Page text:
The majority of respondents to a survey that examined comparative effectiveness (CE) research and biologic agents predicted that within the next five years, CE research will be required to support coverage decisions concerning biologic therapies. The results were published in the 2009 Biotechnology Monitor & Survey: Marketplace Policies, Practices, and Perspectives.

In 2008, 17 percent of Medicare Advantage plan pharmacy and medical directors performed therapeutic outcomes studies to assess biologic therapies in their own organizations. Thirty-nine percent plan to conduct CE research in 2009.

Marsha Fahey, managing editor and research director of the survey, says, “It’s a sign that there’s a lot of attention being paid to biologics.” Is it too late for health plans that haven’t started conducting this research? “Health plans haven’t missed the boat,” she says. “A lot more data will be available from CMS soon.”

She notes that oncologists are much more familiar with CE research. “Comparative effectiveness forms protocols and guidelines. The National Comprehensive Cancer Network, an alliance of 21 cancer centers, has been using it for a long time, and most oncologists look at those evidence-based guidelines to make decisions,” says Fahey.

Health plans’ involvement in CE research

Source: 2009 Biotechnology Monitor & Survey: Marketplace Policies, Practices, & Perspectives

Managed Care’s Top Ten Articles of 2016

There’s a lot more going on in health care than mergers (Aetna-Humana, Anthem-Cigna) creating huge players. Hundreds of insurers operate in 50 different states. Self-insured employers, ACA public exchanges, Medicare Advantage, and Medicaid managed care plans crowd an increasingly complex market.

Major health care players are determined to make health information exchanges (HIEs) work. The push toward value-based payment alone almost guarantees that HIEs will be tweaked, poked, prodded, and overhauled until they deliver on their promise. The goal: straight talk from and among tech systems.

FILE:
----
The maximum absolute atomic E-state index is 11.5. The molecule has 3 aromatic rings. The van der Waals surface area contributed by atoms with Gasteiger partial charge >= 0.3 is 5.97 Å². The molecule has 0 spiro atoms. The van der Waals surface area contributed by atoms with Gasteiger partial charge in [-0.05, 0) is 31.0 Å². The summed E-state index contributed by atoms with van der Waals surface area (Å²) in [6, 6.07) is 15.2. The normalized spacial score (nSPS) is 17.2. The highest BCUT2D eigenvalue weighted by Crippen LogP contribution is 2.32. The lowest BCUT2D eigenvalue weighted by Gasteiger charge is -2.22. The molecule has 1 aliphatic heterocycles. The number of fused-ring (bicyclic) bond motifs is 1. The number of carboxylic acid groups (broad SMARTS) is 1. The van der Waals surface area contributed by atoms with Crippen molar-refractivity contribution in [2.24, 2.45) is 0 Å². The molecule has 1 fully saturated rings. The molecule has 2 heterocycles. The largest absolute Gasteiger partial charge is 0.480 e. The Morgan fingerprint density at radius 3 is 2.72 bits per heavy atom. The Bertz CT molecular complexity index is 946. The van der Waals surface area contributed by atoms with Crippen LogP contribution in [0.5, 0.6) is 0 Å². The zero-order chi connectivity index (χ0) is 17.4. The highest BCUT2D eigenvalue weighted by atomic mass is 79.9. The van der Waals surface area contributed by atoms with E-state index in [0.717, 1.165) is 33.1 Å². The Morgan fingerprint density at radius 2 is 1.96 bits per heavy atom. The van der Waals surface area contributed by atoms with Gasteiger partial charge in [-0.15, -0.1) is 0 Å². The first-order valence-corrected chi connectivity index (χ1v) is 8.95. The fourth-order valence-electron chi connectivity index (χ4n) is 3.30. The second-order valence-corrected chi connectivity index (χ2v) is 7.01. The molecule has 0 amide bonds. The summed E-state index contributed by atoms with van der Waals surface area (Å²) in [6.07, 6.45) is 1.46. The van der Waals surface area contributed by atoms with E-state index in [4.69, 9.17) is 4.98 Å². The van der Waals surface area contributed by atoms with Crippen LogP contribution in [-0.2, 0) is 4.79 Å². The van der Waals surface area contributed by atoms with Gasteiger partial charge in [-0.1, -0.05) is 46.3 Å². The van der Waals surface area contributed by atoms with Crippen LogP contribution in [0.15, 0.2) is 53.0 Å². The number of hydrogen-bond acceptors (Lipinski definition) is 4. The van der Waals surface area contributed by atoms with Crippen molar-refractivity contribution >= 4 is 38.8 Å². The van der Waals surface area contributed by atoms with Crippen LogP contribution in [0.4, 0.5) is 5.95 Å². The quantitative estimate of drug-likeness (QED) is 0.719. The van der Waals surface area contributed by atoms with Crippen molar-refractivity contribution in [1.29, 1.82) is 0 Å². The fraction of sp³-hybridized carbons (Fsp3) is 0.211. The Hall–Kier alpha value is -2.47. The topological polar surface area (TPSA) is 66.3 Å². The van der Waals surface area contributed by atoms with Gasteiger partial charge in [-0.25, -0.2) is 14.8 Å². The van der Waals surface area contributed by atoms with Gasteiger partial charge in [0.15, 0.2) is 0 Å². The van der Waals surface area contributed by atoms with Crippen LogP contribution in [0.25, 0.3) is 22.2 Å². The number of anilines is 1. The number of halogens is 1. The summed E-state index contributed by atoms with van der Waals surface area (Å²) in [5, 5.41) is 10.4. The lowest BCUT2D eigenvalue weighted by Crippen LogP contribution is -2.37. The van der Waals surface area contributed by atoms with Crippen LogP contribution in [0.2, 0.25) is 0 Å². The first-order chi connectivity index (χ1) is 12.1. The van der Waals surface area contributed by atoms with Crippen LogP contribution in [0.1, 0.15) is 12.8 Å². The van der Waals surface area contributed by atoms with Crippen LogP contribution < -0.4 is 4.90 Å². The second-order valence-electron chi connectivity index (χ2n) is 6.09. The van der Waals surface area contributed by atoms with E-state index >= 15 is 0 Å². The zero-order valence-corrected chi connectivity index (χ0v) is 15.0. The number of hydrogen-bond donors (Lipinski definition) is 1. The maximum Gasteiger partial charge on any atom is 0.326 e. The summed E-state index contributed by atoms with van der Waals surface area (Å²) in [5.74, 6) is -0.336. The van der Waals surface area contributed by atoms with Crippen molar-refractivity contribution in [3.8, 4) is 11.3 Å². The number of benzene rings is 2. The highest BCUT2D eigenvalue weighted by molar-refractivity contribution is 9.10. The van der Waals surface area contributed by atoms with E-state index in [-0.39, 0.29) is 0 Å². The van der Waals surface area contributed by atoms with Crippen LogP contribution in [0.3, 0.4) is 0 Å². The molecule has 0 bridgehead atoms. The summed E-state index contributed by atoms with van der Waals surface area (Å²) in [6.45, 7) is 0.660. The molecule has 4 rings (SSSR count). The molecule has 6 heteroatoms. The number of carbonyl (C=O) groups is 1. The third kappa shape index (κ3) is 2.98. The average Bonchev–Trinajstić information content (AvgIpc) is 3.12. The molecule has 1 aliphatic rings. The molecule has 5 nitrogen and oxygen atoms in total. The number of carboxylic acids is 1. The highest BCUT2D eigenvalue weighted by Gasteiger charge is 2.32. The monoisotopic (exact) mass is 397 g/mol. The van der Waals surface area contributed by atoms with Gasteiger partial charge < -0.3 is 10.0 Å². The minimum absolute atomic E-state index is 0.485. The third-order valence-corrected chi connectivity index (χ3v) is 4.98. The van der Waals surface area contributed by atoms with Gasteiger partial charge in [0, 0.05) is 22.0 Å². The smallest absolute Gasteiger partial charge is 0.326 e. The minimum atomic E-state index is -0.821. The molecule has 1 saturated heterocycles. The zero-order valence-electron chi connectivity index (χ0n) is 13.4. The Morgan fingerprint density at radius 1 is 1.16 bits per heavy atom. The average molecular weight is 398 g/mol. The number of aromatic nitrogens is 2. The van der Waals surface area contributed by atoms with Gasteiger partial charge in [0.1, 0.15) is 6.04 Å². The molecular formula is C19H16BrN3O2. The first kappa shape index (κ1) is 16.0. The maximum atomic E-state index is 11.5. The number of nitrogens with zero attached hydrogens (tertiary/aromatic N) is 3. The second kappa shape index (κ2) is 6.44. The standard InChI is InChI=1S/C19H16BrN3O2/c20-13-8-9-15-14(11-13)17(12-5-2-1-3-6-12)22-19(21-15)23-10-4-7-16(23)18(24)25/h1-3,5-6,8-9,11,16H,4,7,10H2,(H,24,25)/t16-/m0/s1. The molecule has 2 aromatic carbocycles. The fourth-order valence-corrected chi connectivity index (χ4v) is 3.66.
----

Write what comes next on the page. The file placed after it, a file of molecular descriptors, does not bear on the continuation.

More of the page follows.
They bring a different mindset. They’re willing to work in teams and focus on the sort of evidence-based medicine that can guide health care’s transformation into a system based on value. One question: How well will this new generation of data-driven MDs deal with patients?

The surge of new MS treatments have been for the relapsing-remitting form of the disease. There’s hope for sufferers of a different form of MS. By homing in on CD20-positive B cells, ocrelizumab is able to knock them out and other aberrant B cells circulating in the bloodstream.

A flood of tests have insurers ramping up prior authorization and utilization review. Information overload is a problem. As doctors struggle to keep up, health plans need to get ahead of the development of the technology in order to successfully manage genetic testing appropriately.

Having the data is one thing. Knowing how to use it is another. Applying its computational power to the data, a company called RowdMap puts providers into high-, medium-, and low-value buckets compared with peers in their markets, using specific benchmarks to show why outliers differ from the norm.
Competition among manufacturers, industry consolidation, and capitalization on me-too drugs are cranking up generic and branded drug prices. This increase has compelled PBMs, health plan sponsors, and retail pharmacies to find novel ways to turn a profit, often at the expense of the consumer.
The development of recombinant DNA and other technologies has added a new dimension to care. These medications have revolutionized the treatment of rheumatoid arthritis and many of the other 80 or so autoimmune diseases. But they can be budget busters and have a tricky side effect profile.

Shelley Slade
Vogel, Slade & Goldstein

Hub programs have emerged as a profitable new line of business in the sales and distribution side of the pharmaceutical industry that has got more than its fair share of wheeling and dealing. But they spell trouble if they spark collusion, threaten patients, or waste federal dollars.

More companies are self-insuring—and it’s not just large employers that are striking out on their own. The percentage of employers who fully self-insure increased by 44% in 1999 to 63% in 2015. Self-insurance may give employers more control over benefit packages, and stop-loss protects them against uncapped liability.